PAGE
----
Illinois Outdoor News Cuffs and Collars – Oct. 20, 2017
Region I – Capt. Laura Petreikis
CPOs Jones and Beltran were working the Mississippi River for boating and waterfowl enforcement when they stopped a boat for a safety inspection. On the boat were a 60-year-old man and his three adult children. During the inspection, CPO Beltran smelled drug odors and asked the occupants about the illegal substances. Thinking one of the younger passengers would produce some contraband, CPO Beltran was surprised when the older man slid drug paraphernalia out of his pocket and handed it to the officer. A citation was issued.
CPO Posateri and Sgt. T. Petreikis patrolled the Mississippi River Pool 17 and checked fishermen. During an inspection with a commercial fisherman, the Muscatine, Iowa man was found to be in violation by possessing undersized catfish. The fisherman was cited for the violation.
CPO Francisko was on a solo boat patrol on the Mississippi River when he encountered a distraught young lady standing in the middle of a bridge, facing the water and leaning against the side of it. The CPO attempted to communicate with the subject, but the subject would not speak. Assistance was requested from the local police agency. A police officer, trained in suicide prevention, arrived on scene as CPO Francisko maintained his position in the boat below the bridge. The subject eventually agreed to move away from the edge of the bridge and sit down. The subject eventually agreed to enter counseling to resolve her issues.
CPO Filipiak was contacted about a boat being dangerously close to a 1,000-foot barge on the Illinois River. After a lengthy investigation with CPO Finn, a 19-year-old was found to be operating his boat and pick-up truck under the influence of alcohol. The individual had a BAC of .152 percent after four hours of not consuming alcohol. The individual was arrested, and citations were issued for OUI, OUI over .08 percent, reckless operation of a motorboat, DUI, DUI over .08 percent, and unlawful consumption of alcohol by a minor.
CPO Kaufman completed a deer investigation started by Region 5 CPOs. The family members involved in the case hunt in White County and live in LaSalle County. CPO Kaufman interviewed the father who admitted to using a family member’s deer permits to tag other family member’s deer. The father and son, who shot three deer while having only two deer permits, were cited. Both have mandatory court dates in White County.
CPO Jansen issued three citations to fishermen on the Illinois River for fishing without a license. Afterward, he patrolled the Starved Rock trails and issued six citations to four individuals for civil cannabis violations.
CPO Jansen located a hunter who had unlawfully taken a hen pintail during the teal season. The hunter was issued a citation.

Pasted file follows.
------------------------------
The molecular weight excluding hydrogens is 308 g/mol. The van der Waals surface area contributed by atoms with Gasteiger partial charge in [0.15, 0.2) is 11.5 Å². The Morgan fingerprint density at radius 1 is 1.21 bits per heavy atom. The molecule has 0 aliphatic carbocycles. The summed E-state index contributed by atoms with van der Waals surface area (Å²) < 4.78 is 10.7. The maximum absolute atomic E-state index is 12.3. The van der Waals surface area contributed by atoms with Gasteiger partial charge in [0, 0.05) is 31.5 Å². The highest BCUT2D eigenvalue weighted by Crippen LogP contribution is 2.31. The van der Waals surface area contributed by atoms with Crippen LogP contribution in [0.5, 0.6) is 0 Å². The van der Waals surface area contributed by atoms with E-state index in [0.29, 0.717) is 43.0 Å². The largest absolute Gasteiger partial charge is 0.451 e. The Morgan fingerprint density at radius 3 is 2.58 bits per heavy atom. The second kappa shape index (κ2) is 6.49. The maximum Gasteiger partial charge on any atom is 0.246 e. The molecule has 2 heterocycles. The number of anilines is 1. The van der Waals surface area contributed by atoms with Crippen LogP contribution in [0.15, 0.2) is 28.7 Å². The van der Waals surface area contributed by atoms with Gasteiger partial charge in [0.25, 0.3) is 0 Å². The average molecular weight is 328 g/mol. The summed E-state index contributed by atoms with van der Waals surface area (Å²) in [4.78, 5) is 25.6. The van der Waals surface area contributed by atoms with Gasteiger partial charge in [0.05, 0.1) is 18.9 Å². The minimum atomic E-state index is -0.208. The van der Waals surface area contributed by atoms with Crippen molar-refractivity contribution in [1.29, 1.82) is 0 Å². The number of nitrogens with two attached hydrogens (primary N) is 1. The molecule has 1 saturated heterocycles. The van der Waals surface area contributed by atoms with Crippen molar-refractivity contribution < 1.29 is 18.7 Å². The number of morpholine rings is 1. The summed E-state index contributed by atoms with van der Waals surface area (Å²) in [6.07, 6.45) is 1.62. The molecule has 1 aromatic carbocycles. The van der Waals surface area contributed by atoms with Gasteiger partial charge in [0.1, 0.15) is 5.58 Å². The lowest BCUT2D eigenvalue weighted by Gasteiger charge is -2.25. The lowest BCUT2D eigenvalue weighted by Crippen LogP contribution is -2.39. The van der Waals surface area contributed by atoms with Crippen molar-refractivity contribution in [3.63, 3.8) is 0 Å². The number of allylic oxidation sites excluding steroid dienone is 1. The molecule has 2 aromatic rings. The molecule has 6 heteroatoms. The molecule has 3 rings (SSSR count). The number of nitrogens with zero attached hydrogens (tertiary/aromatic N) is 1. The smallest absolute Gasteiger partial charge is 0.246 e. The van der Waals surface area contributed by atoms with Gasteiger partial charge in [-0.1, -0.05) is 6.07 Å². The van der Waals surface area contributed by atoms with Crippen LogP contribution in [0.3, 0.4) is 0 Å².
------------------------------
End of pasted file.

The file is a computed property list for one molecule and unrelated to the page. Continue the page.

CPOs Thompson and Elliott worked bank fishermen in Knox and Fulton counties. While on patrol at Lake Storey, CPOs Thompson and Elliott observed three male subjects seated near the edge of the lake. The men were passing a cigarette among one another. Upon approach, CPO Thompson watched the man holding the cigarette discretely toss the cigarette into the lake. While speaking with each of the men, the CPOs identified that the men were smoking cannabis. The men were issued civil citations for possession of cannabis and unlawful pollution of a waterway. A written warning was issued for an unassociated violation.
CPO Kelley received a call about an injured red-tailed hawk in Lake Villa. With the help of the caller, the hawk was captured. The injured hawk was taken to a local rehabilitation specialist where it was determined to be an adult female with a broken right wing. The rehabilitator is certain the hawk can be returned to the wild.
Region II – Capt. Brett Scroggins
While checking sport fishermen on the K3 River, CPO Vadbunker observed two female subjects fishing. Upon checking their sport fishing licenses, CPO Vadbunker noticed that there was a smallmouth bass concealed in a plastic bag. One of the females advised that she caught it. When asked if she knew what she had caught, she correctly advised, “a smallmouth bass.” She was advised that there was a protected slot size limit on smallmouth bass, and she observed as the fish was measured. The fish clearly fell in the prohibited slot size. The subject was cited for the offense.
Sgt. Whitchurch was on patrol when he observed a subject unlawfully snagging during a closed season. Once the violator saw Sgt. Whitchurch, he jumped into Lake Michigan with his fishing pole in hand. The violator then attempted to run in waist-deep water and hide in the tall weeds. Sgt. Whitchurch ran down the bank and located the subject in the water. The violator’s fishing pole was lost in Lake Michigan. The subject was taken into custody. The arrest included enforcement action for unlawful snagging during a closed season, unlawful snagging without a valid sport fishing license, unlawful snagging of salmon without a valid Lake Michigan salmon stamp, and unlawful pollution of a waterway.